Moving to the next level with Cloud 66 Toolbelt

This feature series will focus on the Cloud 66 Toolbelt and is organized into three parts: for beginners, intermediate and advanced level users. This is part two.

By this point, you'll have the Cloud 66 Toolbelt installed in your account and would have used a few simple commands like $ cx stacks list, $ cx redeploy and $ cx easydeploys list to get you more confident in using the tool. With these next steps, you'll have the opportunity to try more cx commands to 'wax on, wax off' on the journey to becoming a Toolbelt Karate Kid.

Toolbelt visualization:

Before moving to the new commands, I'd encourage you to have a look at our Toolbelt visualization page, where you can get a visual walk-through of how Toolbelt command lines actually work.

In the box above the terminal, you'll see suggestions of pre-prepared command lines you can type into the mock terminal window. Once typed, hit return and you'll see a graphical representation to the right, showing what's happening with the example stack.

Now that you're more familiar, I'll showcase five additional commands to help you move to the next level of using Cloud 66 Toolbelt.

#1 Adding SSH to your server

By using our toolbelt $ cx ssh command line, you can easily start the SSH session.

The command line allows you direct SSH shell access to your servers by temporarily opening the firewall to source the IP address and downloading the SSH key. Your server SSH key is downloaded to ~/.ssh and re-used in subsequent SSH connections via the Toolbelt.

$ cx ssh -s "My Awesome App" Lion -e production

Note: To use this command add shell to the server rights and for more details visit our help page.

#2 Upload/download files from you server

There are two simple command lines that allow you to upload and download the file to/from your server.

To upload a file from your local machine to the remote server, use $ cx upload command line. The file will be copied to /tmp on your remote server.

For example:

$ cx upload -s "My Awesome App" --server web /tmp/file.txt /tmp/file.txt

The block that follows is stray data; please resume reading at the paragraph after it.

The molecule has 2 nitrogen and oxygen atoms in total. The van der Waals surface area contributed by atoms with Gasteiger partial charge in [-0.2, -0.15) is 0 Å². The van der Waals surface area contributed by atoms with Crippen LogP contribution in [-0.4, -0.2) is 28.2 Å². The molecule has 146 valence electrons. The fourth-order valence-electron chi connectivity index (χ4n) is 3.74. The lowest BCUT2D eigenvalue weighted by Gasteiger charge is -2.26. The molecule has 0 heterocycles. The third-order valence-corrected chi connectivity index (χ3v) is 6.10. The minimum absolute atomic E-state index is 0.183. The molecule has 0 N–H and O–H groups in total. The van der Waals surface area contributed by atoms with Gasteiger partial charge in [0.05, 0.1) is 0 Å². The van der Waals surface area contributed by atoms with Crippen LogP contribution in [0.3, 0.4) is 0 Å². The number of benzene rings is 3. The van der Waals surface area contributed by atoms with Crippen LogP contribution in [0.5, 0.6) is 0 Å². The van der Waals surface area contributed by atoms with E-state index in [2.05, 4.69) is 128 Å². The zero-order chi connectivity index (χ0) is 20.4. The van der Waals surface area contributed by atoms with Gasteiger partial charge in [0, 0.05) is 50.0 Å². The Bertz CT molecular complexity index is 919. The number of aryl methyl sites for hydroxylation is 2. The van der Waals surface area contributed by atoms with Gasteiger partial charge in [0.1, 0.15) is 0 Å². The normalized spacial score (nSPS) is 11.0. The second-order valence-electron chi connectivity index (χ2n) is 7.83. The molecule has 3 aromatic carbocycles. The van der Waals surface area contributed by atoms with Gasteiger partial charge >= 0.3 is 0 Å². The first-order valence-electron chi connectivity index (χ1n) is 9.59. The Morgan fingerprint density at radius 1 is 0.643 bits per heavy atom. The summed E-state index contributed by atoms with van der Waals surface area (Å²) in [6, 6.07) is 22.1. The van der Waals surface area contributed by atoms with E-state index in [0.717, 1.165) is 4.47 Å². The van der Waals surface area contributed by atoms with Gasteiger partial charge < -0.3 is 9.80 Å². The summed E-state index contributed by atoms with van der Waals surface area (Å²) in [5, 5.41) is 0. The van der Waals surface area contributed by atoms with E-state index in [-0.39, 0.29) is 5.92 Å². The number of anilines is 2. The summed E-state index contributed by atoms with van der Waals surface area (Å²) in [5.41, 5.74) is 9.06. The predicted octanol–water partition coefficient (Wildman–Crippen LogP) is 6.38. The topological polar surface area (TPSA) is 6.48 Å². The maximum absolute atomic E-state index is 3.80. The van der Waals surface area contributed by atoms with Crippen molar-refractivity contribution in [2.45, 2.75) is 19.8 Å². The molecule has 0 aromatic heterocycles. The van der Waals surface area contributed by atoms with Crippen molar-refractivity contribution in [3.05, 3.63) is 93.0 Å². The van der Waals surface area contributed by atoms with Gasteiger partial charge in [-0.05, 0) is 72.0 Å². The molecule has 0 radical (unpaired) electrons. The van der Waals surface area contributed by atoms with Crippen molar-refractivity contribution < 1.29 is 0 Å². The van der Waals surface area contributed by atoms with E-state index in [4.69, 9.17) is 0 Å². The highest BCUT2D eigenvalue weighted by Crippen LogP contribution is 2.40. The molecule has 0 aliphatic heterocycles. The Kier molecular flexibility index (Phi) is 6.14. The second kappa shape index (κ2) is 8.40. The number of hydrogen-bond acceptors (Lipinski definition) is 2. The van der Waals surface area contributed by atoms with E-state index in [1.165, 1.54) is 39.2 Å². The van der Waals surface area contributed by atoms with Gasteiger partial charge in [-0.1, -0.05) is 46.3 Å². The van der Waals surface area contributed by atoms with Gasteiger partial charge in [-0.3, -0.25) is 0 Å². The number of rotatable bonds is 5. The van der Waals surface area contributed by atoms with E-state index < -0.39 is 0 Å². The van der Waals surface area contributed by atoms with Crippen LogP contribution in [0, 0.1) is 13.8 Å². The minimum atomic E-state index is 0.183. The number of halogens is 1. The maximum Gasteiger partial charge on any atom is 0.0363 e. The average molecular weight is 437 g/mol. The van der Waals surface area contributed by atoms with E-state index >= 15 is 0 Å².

Check out our help page for more information.

Next, to download the file from the remote server to your local machine, use the $ cx download command line via our toolbelt. By default, the file will be downloaded to your current local directory.

For example:

$ cx download -s "My Awesome App" --server web /tmp/file.txt /tmp/file.txt

For more details view our help page.

#3 Tail files

You'll find this command line $ cx tail very useful when reading your file, as it shows the logs in real-time. Logs are read from your stacks log folder $STACK_PATH/log and should be the full logfile name including the extension.

For example:

$ cx tail -s "My Awesome App" web nginx_error.log

Visit our help page for more information.

#4 View environment variable

Toolbelt helps you manage your environment variables with an easy command line $ cx env-vars. It allows you to list and set environment variables on your stack.

For example:

$ cx env-vars list -s My_Awesome_App
$ cx env-vars set My_Awesome_App FIRST_VAR 123

Find out more on our help page.

#5 Settings

You can also easily manage your stack settings with the Toolbelt settings command line $ cx settings.

To view all available settings you can type the following command in your terminal:

$ cx settings list -s "My Awesome App"

This will bring up the list. which includes commands like maintenance.mode, reconfigure.nginx, run.deploy.command to name a few.

To set up your stack settings, use the following $ cx settings set command line.

For example:

$ cx settings set -s my_stack deploy.parallel true

Read our help page to learn more.

Happy coding!

Part I - Introduction to Toolbelt: 'Getting started with Cloud 66 Toolbelt'.
Part III - 'Cloud 66 Toolbelt advanced functions'